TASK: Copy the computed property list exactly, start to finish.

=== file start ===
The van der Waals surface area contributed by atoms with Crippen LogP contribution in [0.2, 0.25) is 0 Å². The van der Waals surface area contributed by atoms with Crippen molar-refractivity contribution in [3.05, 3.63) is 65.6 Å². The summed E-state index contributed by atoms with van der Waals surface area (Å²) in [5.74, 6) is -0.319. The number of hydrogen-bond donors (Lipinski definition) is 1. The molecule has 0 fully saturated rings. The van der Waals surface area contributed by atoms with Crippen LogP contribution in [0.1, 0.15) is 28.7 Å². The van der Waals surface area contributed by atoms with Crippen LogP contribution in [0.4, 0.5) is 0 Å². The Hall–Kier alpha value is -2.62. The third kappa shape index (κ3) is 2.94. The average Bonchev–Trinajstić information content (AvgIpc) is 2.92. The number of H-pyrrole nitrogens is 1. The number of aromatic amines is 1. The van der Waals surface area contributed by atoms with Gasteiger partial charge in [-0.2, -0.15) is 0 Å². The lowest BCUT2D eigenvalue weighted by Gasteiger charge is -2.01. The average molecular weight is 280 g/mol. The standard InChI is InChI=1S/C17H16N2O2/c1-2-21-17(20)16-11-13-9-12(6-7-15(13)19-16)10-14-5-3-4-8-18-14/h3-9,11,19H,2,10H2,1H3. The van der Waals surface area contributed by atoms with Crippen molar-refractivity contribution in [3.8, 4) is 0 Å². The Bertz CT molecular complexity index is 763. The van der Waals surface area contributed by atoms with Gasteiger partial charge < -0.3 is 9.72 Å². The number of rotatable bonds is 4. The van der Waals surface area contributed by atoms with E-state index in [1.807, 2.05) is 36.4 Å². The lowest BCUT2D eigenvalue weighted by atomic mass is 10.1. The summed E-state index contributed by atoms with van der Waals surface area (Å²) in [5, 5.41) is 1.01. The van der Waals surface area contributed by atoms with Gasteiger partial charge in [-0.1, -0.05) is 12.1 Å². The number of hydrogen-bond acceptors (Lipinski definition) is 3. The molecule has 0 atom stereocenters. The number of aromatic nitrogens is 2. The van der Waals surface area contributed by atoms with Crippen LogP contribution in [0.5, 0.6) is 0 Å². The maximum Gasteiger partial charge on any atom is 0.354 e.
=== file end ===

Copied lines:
The van der Waals surface area contributed by atoms with Crippen LogP contribution in [0.2, 0.25) is 0 Å². The van der Waals surface area contributed by atoms with Crippen molar-refractivity contribution in [3.05, 3.63) is 65.6 Å². The summed E-state index contributed by atoms with van der Waals surface area (Å²) in [5.74, 6) is -0.319. The number of hydrogen-bond donors (Lipinski definition) is 1. The molecule has 0 fully saturated rings. The van der Waals surface area contributed by atoms with Crippen LogP contribution in [0.1, 0.15) is 28.7 Å². The van der Waals surface area contributed by atoms with Crippen LogP contribution in [0.4, 0.5) is 0 Å². The Hall–Kier alpha value is -2.62. The third kappa shape index (κ3) is 2.94. The average Bonchev–Trinajstić information content (AvgIpc) is 2.92. The number of H-pyrrole nitrogens is 1. The number of aromatic amines is 1. The van der Waals surface area contributed by atoms with Gasteiger partial charge in [-0.2, -0.15) is 0 Å². The lowest BCUT2D eigenvalue weighted by Gasteiger charge is -2.01. The average molecular weight is 280 g/mol. The standard InChI is InChI=1S/C17H16N2O2/c1-2-21-17(20)16-11-13-9-12(6-7-15(13)19-16)10-14-5-3-4-8-18-14/h3-9,11,19H,2,10H2,1H3. The van der Waals surface area contributed by atoms with Crippen molar-refractivity contribution in [3.8, 4) is 0 Å². The Bertz CT molecular complexity index is 763. The van der Waals surface area contributed by atoms with Gasteiger partial charge < -0.3 is 9.72 Å². The number of rotatable bonds is 4. The van der Waals surface area contributed by atoms with E-state index in [1.807, 2.05) is 36.4 Å². The lowest BCUT2D eigenvalue weighted by atomic mass is 10.1. The summed E-state index contributed by atoms with van der Waals surface area (Å²) in [5, 5.41) is 1.01. The van der Waals surface area contributed by atoms with Gasteiger partial charge in [-0.1, -0.05) is 12.1 Å². The number of hydrogen-bond acceptors (Lipinski definition) is 3. The molecule has 0 atom stereocenters. The number of aromatic nitrogens is 2. The van der Waals surface area contributed by atoms with Crippen LogP contribution in [0.5, 0.6) is 0 Å². The maximum Gasteiger partial charge on any atom is 0.354 e.